If you were asked to make a list of edible grains, what would you come up with? If corn, wheat, and oats made up the sum total of your list, perhaps it is time to expand your horizons. Let us introduce you to some tinier distant cousins of your favorite grains. These small grains are not only tasty, but offer some high quality nutrition, and the advantage of being gluten-free, a big concern for those with gluten intolerance.
This cultivar of the Andes Mountains in South America (Peru, Bolivia, and Chile), is commonly used as a grain, even though it is actually in the same family as beets and spinach. Commonly called a pseudo-grain in more scientific circles, Quinoa is traditionally known as Inca rice or “vegetable caviar.”
Quinoa is a rare exception in the plant world, because it contains all eight of the amino acids considered essential, and therefore a complete protein. In addition, quinoa boasts high quality fat content, with approximately 25% of its fat being a healthy monounsaturated fat commonly found in olive oil: oleic acid (Omega-9). Quinoa’s nutrition lineup includes polyphenols, flavonoids, and phytosterols, and Vitamin E, all of which indicated quinoa consumption may help to reduce inflammation. Scientists have pointed to the quinoa as a possible antioxidant, anti-inflammatory, and anti-cancer food that may also help reduce cholesterol and reduce risk of diabetes. With all these promising benefits, quinoa certainly brings a lot of value to the table.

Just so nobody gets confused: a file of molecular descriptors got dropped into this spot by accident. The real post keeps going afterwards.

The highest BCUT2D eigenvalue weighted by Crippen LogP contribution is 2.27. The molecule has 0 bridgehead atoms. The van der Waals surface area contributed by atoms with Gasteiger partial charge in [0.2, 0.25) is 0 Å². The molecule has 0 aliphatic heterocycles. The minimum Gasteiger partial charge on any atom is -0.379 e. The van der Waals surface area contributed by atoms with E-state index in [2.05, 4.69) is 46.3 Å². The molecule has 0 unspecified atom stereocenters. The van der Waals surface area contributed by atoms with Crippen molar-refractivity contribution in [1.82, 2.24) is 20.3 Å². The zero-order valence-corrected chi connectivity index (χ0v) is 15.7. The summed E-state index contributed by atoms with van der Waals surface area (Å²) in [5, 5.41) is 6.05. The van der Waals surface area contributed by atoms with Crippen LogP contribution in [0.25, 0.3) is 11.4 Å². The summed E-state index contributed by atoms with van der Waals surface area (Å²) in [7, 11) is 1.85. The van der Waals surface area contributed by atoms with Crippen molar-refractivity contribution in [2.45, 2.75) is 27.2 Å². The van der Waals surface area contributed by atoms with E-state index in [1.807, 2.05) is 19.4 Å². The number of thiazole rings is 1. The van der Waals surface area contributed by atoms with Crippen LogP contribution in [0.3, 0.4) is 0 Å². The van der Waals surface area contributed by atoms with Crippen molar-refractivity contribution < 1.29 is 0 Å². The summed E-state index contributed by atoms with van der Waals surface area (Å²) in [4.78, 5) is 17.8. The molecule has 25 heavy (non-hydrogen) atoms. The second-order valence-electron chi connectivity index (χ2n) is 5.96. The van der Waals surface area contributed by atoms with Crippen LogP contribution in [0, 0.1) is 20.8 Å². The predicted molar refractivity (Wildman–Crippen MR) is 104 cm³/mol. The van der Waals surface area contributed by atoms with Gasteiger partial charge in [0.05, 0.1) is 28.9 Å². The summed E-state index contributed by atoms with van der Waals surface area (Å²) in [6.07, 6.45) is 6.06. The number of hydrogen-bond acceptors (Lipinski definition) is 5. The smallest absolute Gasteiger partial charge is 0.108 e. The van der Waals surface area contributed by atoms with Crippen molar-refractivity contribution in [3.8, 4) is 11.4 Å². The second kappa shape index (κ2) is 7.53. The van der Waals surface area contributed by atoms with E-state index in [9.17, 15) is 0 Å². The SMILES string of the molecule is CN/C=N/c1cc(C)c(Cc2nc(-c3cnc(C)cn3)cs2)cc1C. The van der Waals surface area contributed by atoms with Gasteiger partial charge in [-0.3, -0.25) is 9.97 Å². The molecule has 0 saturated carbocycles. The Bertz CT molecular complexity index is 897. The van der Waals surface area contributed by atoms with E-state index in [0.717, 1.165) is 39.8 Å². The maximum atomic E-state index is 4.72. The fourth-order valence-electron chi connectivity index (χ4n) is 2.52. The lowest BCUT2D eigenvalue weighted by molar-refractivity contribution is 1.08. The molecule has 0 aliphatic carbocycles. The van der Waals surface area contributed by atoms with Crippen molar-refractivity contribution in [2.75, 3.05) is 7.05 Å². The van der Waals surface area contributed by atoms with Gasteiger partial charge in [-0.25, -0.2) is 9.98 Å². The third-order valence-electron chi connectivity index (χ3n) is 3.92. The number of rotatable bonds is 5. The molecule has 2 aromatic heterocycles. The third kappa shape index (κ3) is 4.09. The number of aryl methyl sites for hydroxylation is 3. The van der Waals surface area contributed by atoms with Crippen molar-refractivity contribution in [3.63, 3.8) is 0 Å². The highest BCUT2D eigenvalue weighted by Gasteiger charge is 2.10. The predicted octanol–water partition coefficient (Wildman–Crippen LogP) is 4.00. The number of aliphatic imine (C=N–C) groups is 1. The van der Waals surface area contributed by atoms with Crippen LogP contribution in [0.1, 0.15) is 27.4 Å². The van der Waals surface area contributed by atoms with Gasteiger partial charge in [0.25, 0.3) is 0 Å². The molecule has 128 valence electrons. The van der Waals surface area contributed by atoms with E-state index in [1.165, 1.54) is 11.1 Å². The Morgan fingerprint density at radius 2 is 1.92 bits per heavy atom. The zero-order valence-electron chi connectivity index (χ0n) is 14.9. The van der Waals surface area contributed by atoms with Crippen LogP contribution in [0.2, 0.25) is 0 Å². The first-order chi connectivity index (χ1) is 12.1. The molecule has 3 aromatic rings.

Another quasi-grain, Amaranth hails from a little north of Quinoa: Central America. Evidently it was highly prized among the Aztecs until it was banned by Cortez as part of a “heathen” practice. However, amaranth is making a comeback today due to its high nutrition content. Like quinoa, amaranth is considered to be a complete protein. In fact, amaranth is 13 to 14% protein. In addition, this tiny treasure contains 298 milligrams of calcium per cup (raw), compared to white rice’s 52 milligrams. Amaranth is also high in iron, fiber, and magnesium. More study needs to be done in regards to the phytonutrients in amaranth, but it still makes a great addition to your diet. Amaranth can be used as a cooked “grain” and in baking. Just keep it in moderation (no more than 25% of your baking flour mix) because of its excellent binding properties.
Our roundup of small but powerful grains will be finished off with a look at Teff. This grain hails from Ethiopia, where it was easily transported and grown by nomadic people. Much like our other two grains, teff is exceptionally high in calcium compared to other grains. It also contains vitamin C, an exceptionally rare feature for a grain. Teff is a mildly flavored gluten-free grain that contains liberal amounts of fiber, and is being investigated as a preventative for diabetes. Teff is popular in ethnic markets, but more people are looking it as an alternative flour in baking, especially those concerned with celiac disease. Finally, the cooked grains have a variety of uses from a creamy, polenta-like substance to savory cakes.
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